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The Law of Linking - Part One

Mayday! Mayday! Hobie Cat under attack from six aircraft carriers. Thus Total News was described when sued by CNN, Times-Mirror, Reuters, and others for hypertext linking to their web pages. So the case settled, unfortunately. It's unfortunate because we were given no legal precedent. No guidance on the incredibly hot subject of the legality of linking. It would have been a useful starting point. Instead we learned again that David sometimes must make a deal when facing a team of Goliaths. No news there.

Let's regress. The Internet is a rather new and wonderful thing, which has developed its own culture. Today the dominant part of the Internet is something called the World Wide Web (of course you're web-surfing right now), and what makes the Web neat is linking. The very concept of the Web is that sites can and do freely contain hypertext links that let people (or browsers - not to be confused with the software that let's people browse) hop effortlessly from one web site to another. In the beginning, the Internet was a creature of academia. Hence it developed a culture dedicated to the free flow of information aimed at unrestricted exchange of ideas. Then commerce came to the web.

With the commercialization of the Web, we have the invasion of the "mine" concept. In commerce I guard what is mine, I try to increase what is mine, and if I can I will try to take what is yours and make it mine. Conflict with the free flow of information and free linking became inevitable. In our society, such conflict means lawsuits (well, they're better than duels). As law is a notoriously slow growing thing, it is ill prepared to deal with a technological and cultural speedster like the Internet. Frantically attorneys are trying to fill square holes with round legal theoretical pegs including a host of copyright and trademark ideas, misappropriation, false light invasion of privacy, passing off, even cyber-trespass. Hey! You! Get off of my cloud! [great song - Rolling Stones - best give credit when due.] One column can't cover all of these theories, so I'll concentrate on the Total News case, covering others later.

Total News, with fewer than ten employees, attempts to be a site where you can go to get any news you need. Obviously, it does not have the staff to generate the editorial content; so it uses the staffs of others via hypertext linking. From the Total News homepage, one can easily access CNN, Reuters, and others. Total News supports itself by selling advertising on its page.

The Total news approach was unique in its use of the latest framing technology. For example, if you clicked on the CNN logo, Total News software would let your browser go out and pull the editorial content from CNN into a frame in the center of your screen. The editorial content frame would then be surrounded by smaller frames containing advertisements from Total News' sponsors. What would be missing are the frames of CNN sponsors that, theoretically, provide CNN the revenue to maintain its news force. This contrasted with a straight link that would send the viewer to CNN's site fully under CNN control. Naturally this was all done without Total News having obtained any prior permissions from the plaintiffs. Hence the claim that Total News misappropriated copyrighted material for its own economic gain.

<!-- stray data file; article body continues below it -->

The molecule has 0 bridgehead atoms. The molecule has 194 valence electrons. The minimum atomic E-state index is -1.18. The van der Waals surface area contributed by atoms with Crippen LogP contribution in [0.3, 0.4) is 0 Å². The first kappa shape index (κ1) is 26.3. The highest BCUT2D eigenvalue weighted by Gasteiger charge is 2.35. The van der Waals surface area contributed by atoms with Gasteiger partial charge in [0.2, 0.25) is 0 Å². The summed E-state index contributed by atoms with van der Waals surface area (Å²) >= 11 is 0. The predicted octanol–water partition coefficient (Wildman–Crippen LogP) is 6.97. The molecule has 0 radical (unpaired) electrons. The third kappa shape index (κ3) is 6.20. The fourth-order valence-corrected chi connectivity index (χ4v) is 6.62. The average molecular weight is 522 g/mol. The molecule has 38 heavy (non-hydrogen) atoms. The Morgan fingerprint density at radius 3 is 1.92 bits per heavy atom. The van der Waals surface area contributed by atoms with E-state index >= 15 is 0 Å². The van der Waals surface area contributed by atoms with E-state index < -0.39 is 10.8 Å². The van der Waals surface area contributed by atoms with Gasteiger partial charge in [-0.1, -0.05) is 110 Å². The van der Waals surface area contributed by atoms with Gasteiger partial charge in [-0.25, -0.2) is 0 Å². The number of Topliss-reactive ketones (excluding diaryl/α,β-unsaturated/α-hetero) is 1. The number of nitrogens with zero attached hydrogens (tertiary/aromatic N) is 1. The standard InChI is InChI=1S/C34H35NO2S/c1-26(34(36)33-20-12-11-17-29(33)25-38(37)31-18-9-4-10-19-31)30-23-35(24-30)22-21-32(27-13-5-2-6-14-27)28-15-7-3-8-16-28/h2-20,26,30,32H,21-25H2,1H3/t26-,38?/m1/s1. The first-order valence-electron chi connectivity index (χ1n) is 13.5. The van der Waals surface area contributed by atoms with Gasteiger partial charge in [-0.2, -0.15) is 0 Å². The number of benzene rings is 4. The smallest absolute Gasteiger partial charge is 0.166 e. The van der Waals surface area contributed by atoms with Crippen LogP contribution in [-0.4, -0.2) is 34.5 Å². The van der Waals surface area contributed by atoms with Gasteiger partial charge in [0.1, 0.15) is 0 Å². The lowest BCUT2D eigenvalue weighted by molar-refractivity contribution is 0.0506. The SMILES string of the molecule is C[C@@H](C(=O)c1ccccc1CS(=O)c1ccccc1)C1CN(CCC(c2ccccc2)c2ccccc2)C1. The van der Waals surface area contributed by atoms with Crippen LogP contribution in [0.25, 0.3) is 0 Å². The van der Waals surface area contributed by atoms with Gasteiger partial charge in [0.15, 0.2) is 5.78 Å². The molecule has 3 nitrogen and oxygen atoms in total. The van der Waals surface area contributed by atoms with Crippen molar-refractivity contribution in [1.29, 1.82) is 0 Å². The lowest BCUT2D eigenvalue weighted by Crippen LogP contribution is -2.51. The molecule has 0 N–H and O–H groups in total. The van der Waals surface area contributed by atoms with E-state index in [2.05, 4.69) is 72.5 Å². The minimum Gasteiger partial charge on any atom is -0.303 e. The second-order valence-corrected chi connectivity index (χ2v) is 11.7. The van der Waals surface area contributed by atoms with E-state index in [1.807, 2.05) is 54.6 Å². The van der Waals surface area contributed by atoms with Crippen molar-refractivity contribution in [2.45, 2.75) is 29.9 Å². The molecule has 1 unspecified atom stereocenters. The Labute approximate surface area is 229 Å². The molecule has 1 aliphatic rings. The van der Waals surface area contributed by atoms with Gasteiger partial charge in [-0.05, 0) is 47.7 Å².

End of argument? Simple analysis? No way. First of all, there are many who believe that there is not a copyright issue at all. A mere address is not copyrightable, so the mere posting of a URL won't cut it. Furthermore, Total News does not technically reproduce the copyrighted material. It is generated by the linked to news source's Internet server upon receiving a request from the browser. Can you have a copyright violation without the miscreant's copying? Well, maybe. There are theories under copyright law that limit public display of copyrighted material and prohibit assisting infringment by others that might be applied to this case.

Another argument for the defense states simply that any entity posting to the Web knows that what is posted is out there for anyone to grab, and should be deemed to have acquiesced to the Web's culture. Legally this translates into an implied license to use copyrighted material.

Interestingly, in a scenario resembling the wonderful "Spy vs Spy" cartoons of Mad Magazine, programmers are developing ways to prevent or limit unauthorized linking. At the same pace other programmers are finding ways around the limits. What the law is too slow to deal with, technology will address. Unfortunately, technology costs money; and I fear many useful information providers will not have the wherewithal to participate in this cyber-arms race.

Thus it is indeed unfortunate that this case settled out of court, as we would have all benefited from at least some guidance on the legal theories. So what's my advice to webmasters? Be circumspect when framing linked material of others. Be extremely circumspect about framing Goliath.


Copyright 1997 Daniel A. Krohn; also published on Houston News Today Online